A Multistage Model of Loans and the Role of Relationships
38 Pages Posted: 23 Mar 2004
Date Written: February 5, 2007
The goal of this paper is to further our understanding of how relationships work in the borrower-lender interaction for a loan. A practical implication emerging from classical studies is that lenders overcome the problem of information asymmetry by collecting information about the borrowers through close relationships and using this information in credit approval and loan rate decisions. We test this implication in our paper using a robust sample selection methodology and data from the 1998 Survey of Small Business Finances. Our empirical model accounts for the entire fabric of the loan granting process within a unified framework, including (1) a borrower's decision to apply to a financial institution for a loan, (2) the financial institution's decision to approve the application for a loan, and (3) the loan rate the financial institution chooses for the borrower conditional on approving the loan. Our model also explicitly includes the analysis of discouraged borrowers (i.e., those that do not apply for loans because they believe they will be rejected). We find that relationships matter only in a borrower's decision whether to apply for a loan and in the loan approval/rejection decision by the financial institution. Relationships, however, are not important in determining the loan rate associated with the approved loan once the sample selection bias in the loan process is appropriately accounted for. Our conclusions remain robust to both "relationship-driven" loans and to the relative size of the business.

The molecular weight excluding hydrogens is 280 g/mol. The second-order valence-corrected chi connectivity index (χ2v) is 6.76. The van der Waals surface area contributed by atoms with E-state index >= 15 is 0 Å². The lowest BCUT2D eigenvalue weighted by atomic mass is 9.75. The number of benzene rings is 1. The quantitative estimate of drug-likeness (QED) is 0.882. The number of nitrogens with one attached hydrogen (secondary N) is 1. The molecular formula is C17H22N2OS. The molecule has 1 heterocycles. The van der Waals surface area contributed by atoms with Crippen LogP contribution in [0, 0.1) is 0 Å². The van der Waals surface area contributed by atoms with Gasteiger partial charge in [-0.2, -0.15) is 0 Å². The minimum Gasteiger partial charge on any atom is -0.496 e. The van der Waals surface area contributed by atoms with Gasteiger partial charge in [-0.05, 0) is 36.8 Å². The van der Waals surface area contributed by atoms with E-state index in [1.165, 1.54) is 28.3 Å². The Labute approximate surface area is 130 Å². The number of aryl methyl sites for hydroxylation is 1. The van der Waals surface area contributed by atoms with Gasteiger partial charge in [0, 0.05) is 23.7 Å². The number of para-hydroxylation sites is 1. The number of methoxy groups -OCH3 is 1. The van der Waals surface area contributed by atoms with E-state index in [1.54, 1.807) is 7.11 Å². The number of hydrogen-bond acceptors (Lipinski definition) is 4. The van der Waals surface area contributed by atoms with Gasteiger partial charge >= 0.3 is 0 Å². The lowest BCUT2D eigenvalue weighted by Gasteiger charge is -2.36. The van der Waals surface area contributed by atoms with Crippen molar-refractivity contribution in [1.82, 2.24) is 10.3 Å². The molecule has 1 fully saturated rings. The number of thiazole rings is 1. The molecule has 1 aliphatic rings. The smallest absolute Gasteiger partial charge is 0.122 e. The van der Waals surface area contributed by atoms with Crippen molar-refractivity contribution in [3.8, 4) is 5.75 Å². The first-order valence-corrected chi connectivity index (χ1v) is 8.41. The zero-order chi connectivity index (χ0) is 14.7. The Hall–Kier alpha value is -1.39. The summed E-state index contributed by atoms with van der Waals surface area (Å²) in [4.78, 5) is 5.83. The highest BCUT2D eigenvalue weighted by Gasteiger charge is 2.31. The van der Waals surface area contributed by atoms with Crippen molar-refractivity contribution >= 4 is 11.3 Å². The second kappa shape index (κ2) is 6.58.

Keywords: Credit rationing, relationships, lender, borrower, adverse selection, sample selection
JEL Classification: G21
Suggested Citation: Suggested Citation